Tyler Hansen doesn't have to glance over his shoulder anymore, and he sure isn't looking back with any regrets.

The senior quarterback, who was constantly concerned about former coach Dan Hawkins pulling him in favor of son Cody Hawkins, leads Colorado and new coach Jon Embree into their Pac-12 debut this fall after the Buffaloes bolted the Big 12.

"New conference. New coach. It's a lot of new," Hansen said. "I feel like it's Christmas morning. You get a present and that's the best present in the world. We're real excited to be going there. it's going to take some getting used to, but they have to get used to us, too."

For Hansen, it's the first time he won't be worried about Cody Hawkins taking his job.

"It feels good, it's a big weight off my shoulders. It's awesome," Hansen said. "I can't explain it. The last couple of years have been rough. It's been tough. Now it's finally my team and it feels good."

Hansen twice burned redshirt years to rescue the Buffs' offense only to get bumped back to the sideline.

"At the time I made the decision I was happy with it, so I still have to be happy with it," Hansen said. "It made me mature and it made me grow as a player, so I don't regret it."

The Buffs may have bolted the Big 12 but they returned to their roots with the hiring of Embree, who left his post as the Washington Redskins' tight ends coach to come back to the state where he starred in both high school and college.

Embree, who is the fourth black head football coach in Pac-12 history, was a four-year starter at Colorado from 1983-87 before a short stint in the NFL. After an elbow injury ended his playing career, Embree spent 18 seasons as an assistant coach, including a decade in Boulder serving under coaches Bill McCartney, Rick Neuheisel and Gary Barnett.

Since his hiring in December, Embree has been busy re-establishing relationships, reconnecting with former Buffs and restoring traditions at his alma mater. He has an open invitation for former players to attend practice and talk to players.

Embree also brought another former Buff, Eric Bieniemy, with him from the NFL coaching ranks to serve as his offensive coordinator and running backs coach so the Buffs can re-establish the kind of ground game that used to be their hallmark.

"It's what we have to do," Embree said. "We have to run the ball for a couple of reasons. One, that needs to be our identity. If you're going to be a physical team, you have to run the ball and impose your will on the other team. The other thing is it helps our defense."

Hansen will be handing off to diminutive tailbacks Rodney "Speedy" Stewart and Brian Lockridge, both seniors who are under 5-foot-7.

Yet, Hansen pledges to be prudent himself when it comes to running the ball.

He missed the final month last year after rupturing his spleen on an option play against Texas Tech, and he'll be careful not to take off and run too much with the Buffs playing 13 straight weeks without a weekend off. He's also glad defenses won't be able to just rush the passer all the time.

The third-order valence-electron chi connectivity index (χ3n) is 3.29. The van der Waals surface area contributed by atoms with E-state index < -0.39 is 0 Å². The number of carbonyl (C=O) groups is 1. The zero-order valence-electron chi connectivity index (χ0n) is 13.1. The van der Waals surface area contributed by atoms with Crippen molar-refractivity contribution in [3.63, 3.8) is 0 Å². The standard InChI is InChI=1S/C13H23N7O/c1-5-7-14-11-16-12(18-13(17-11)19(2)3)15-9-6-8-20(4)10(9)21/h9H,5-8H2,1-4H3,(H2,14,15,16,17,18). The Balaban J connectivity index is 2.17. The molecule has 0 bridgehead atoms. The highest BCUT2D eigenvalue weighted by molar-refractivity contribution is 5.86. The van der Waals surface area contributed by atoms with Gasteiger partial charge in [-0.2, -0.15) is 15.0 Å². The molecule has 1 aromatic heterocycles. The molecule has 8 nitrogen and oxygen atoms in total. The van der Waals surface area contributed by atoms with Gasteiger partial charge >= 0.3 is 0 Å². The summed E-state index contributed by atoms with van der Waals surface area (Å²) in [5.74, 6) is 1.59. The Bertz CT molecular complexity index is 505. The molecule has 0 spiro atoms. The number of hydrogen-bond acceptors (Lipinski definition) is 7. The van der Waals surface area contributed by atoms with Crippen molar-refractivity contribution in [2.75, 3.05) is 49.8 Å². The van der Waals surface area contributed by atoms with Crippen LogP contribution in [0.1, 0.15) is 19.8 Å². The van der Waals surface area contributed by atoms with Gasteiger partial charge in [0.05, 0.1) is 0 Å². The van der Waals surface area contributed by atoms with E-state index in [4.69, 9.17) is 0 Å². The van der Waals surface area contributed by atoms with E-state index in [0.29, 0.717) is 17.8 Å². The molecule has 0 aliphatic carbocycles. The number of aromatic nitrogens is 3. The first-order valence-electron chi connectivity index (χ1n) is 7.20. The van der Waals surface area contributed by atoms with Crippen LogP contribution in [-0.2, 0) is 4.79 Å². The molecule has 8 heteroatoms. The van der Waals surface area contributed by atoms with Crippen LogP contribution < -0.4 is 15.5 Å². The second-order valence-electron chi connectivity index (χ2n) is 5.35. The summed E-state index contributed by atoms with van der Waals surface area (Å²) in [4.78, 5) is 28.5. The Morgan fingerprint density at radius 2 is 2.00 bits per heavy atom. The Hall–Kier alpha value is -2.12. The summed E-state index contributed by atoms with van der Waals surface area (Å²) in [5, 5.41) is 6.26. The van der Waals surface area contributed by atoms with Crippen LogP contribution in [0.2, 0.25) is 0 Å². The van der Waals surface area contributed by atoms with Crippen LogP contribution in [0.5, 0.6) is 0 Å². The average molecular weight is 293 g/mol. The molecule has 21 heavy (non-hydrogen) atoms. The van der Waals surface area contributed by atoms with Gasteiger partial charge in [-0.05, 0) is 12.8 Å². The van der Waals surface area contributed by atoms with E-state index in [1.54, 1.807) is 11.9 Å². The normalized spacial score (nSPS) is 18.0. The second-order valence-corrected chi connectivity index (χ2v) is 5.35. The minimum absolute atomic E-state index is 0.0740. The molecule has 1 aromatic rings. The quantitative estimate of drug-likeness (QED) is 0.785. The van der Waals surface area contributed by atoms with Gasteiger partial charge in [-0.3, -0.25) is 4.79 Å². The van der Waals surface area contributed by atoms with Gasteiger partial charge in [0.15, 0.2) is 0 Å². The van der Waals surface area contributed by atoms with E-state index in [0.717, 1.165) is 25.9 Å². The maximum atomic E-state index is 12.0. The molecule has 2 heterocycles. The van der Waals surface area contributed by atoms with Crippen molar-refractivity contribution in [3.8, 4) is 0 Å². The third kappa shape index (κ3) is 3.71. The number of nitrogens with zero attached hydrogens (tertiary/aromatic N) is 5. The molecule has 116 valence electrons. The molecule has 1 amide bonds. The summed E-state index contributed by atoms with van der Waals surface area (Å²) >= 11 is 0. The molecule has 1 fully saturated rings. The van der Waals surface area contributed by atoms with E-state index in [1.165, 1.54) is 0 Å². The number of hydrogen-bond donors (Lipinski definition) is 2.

"It's my senior season, I've got to stay healthy, I've got to get through it all," Hansen said.

Hansen will wear extra padding, but the first contact he'll have since surgeons removed one-fourth of his spleen will be at Hawaii on Sept. 3.

"You want to get that hit out of the way so you can say, 'OK, I'm fine, I can take a hit'. It kind of helps the mind out more," Hansen said. "It's been a while, it's been since October. That first hit, I think is going to feel good. So I'm looking forward to it.'

Hansen has plenty of threats at wide receiver, led by seniors Toney Clemons and Kyle Cefalo and sophomore Paul Richardson.

"Our offense can be explosive, real good," Hansen said. "Our defense can be just as good. We've got to figure out our secondary situation, but we can surprise people, for sure. There's a lot of uncertainty for us coming to the Pac-12. We don't know what they're going to be like, but they don't know what we're going to be like. It's a two-way street and we can use that to our advantage, especially playing at Folsom Field, it's a hard place to play."

Along with a senior-heavy roster, Embree inherited a brutal schedule.

The first month includes games at Hawaii and Ohio State, the annual game in Denver against Colorado State and a visit from Cal that won't count in the Pac-12 standings. Then, they play five of their nine league games on the road.

They do get Washington State and Oregon in October and USC and Arizona at home in the cold and altitude.

The Buffs lost their chief rival in Nebraska. The Cornhuskers joined the Big Ten, and neither school is eager to schedule a non-conference game against each other in September.

Embree said there's no replacing the Cornhuskers but he's sure another rivalry will blossom over time.

"We were at ESPN and they had me and (Utah coach) Kyle Whittingham together like we were the new rivals. And I said, 'This is not the old world marriage when you give two goats and a cow and this is your wife and this is your husband,'" Embree said. "We don't do that. So, I know something will happen on the field that will make a rivalry for us."

Bieniemy hasn't given up hope of seeing the Huskers again.

"Hopefully one day we'll all meet in the Rose Bowl," he said.


Connect with AP Sports Writer Arnie Stapleton at http://twittere.com/arniestapleton